Using ‘mental health’ as an anti-lockdown argument is unhelpful – it stops people getting the support they need

Coronavirus sceptics peddle misleading narratives, but Children’s Mental Health Week should not be dominated by political arguments 

Natasha Devon
Tuesday 02 February 2021 17:04
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<p>Instead of indulging in coronavirus scepticism, try more practical ways to help manage stress and anxiety</p>

Instead of indulging in coronavirus scepticism, try more practical ways to help manage stress and anxiety

Conservative MP Jeremy Hunt has announced yet another “inquiry” into children’s mental health this week. As the government's mental health champion for schools between 2015 and 2016, I attended a huge number of these. Evidence is taken. Practical ideas are shared. Invariably, nothing happens. Five years later, children and adolescent mental health services are still stretched beyond capacity, with thresholds so high that sometimes even a suicide attempt isn’t enough to secure expedient support.  

But this year there’s an even bigger threat to children getting the funding and resources they need to support their mental health and it comes in the shape of so-called “lockdown scepticism”.    

Lockdown scepticism is a political ideology, which aims to get us out of lockdown and back to work at any cost. It originated in the Tory backbenches, or from “Brexit lobbies”, but has edged into the mainstream via pundits, presenters and social media, with spurious information which bucks the scientific consensus on Covid-19.

The tactics of lockdown sceptics are manyfold: one of them is to present coronavirus restrictions as a binary choice between physical and mental health (if we go into lockdown mental health suffers; if we don't, physical health does) and to appropriate the voices of those who suffer from mental illness into their arguments. As founder of the mental health media charter, I've done my best to fight back against this with an open letter co-signed by charity leaders, academics, campaigners and service users, which I published last month.

When it comes to schools and children's mental health, the tactics become even more obvious. Children are bored and frustrated, parents are pulling their hair out trying to homeschool, this has all been tied up into arguments about children's “mental health” – reduced and simplified to a misleading narrative which says we’re locking up children to save the elderly.  

None of this is accurate, or helpful. Just the other week I did a virtual mental health class in a school situated in an area of high Covid-19 infections. Many of the children had lost parents and grandparents to the virus. Their teacher was recovering from it. This, of course, interfered with their ability to learn and had a huge negative impact on their wellbeing. And that’s before we even consider those children who are shielding or affected by long covid. Lockdown sceptic arguments ultimately stop children and young people getting the support they genuinely need (and needed even before the pandemic) to support their mental health. This includes properly funded services, timely access to them, teachers with the time and autonomy to respond appropriately to their concerns. Children need signposting to reputable sources of support, coping strategies for stress and anxiety, the foot taken off the pedal in terms of academic attainment, and they need technology and wifi.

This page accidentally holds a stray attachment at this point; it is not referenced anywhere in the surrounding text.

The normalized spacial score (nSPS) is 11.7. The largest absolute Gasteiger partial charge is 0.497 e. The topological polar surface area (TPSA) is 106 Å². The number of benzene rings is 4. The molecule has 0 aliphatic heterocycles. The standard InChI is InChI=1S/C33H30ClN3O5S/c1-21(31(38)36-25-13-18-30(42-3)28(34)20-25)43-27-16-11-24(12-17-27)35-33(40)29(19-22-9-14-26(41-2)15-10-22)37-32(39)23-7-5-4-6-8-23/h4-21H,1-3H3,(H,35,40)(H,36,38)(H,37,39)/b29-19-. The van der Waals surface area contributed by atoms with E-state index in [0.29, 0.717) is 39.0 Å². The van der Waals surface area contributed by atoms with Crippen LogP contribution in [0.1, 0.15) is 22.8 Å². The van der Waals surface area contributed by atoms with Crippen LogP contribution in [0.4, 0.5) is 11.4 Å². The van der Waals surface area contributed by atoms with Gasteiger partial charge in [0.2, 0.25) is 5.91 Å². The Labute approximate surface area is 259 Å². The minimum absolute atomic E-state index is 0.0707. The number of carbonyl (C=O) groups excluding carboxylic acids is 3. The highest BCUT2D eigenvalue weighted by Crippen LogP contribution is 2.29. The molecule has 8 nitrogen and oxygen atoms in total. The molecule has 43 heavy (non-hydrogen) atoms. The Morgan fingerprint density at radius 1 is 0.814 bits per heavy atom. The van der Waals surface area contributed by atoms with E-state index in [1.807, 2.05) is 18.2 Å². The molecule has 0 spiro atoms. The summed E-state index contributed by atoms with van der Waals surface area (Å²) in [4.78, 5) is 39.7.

Instead of indulging in coronavirus scepticism, try more practical ways to help manage stress and anxiety in children and young people. Instead of speculating about the future, try some mindfulness techniques to bring children back into the moment. Ask them what they know, right now. Remind them that they are safe and that they can only do their best.  

Try ringfencing time away from screens at home. Technology is extremely addictive. It’s designed that way, since engagement is currency in the attention economy. Therefore, the more time young people spend on laptops, or gaming, the more time they will want to spend. Have an agreed time when phones and PCs are shut down and the TV goes off. Fill this time with endorphin-creating activities (proven to relieve stress) such as exercise, relaxation, creativity or anything which makes you laugh.  

Contact your GP if you are worried about anxiety disorders or depression. The truth is, if you don’t feel very anxious right now, you aren’t paying attention. Having a stress response to a global pandemic and feeling low in lockdown are normal reactions to difficult circumstances. Mental health issues exist on a spectrum and it’s important to identify potential problems and introduce coping strategies early. Use the resources available (see below) online for both you and your child.  

This Children's Mental Health Week we need to genuinely put children at the centre of the dialogue.  

Natasha Devon MBE is a former government mental health champion for schools  

Young Minds has lots of information on young people’s mental health, plus they have a free dedicated parent helpline for anyone worried about their child (0808 802 5544). 

The Mix – The Mix has information on a range of issues affecting young people including homelessness, bullying and Covid-related anxiety. They also have a confidential crisis messenger, 1-2-1 chat messenger and helpline for young people (0808 808 4994).  

The Hub of Hope – This is an app you can download which provides a list of all mental health support available in your area and tells you how far away you are from it (just type in your postcode).  

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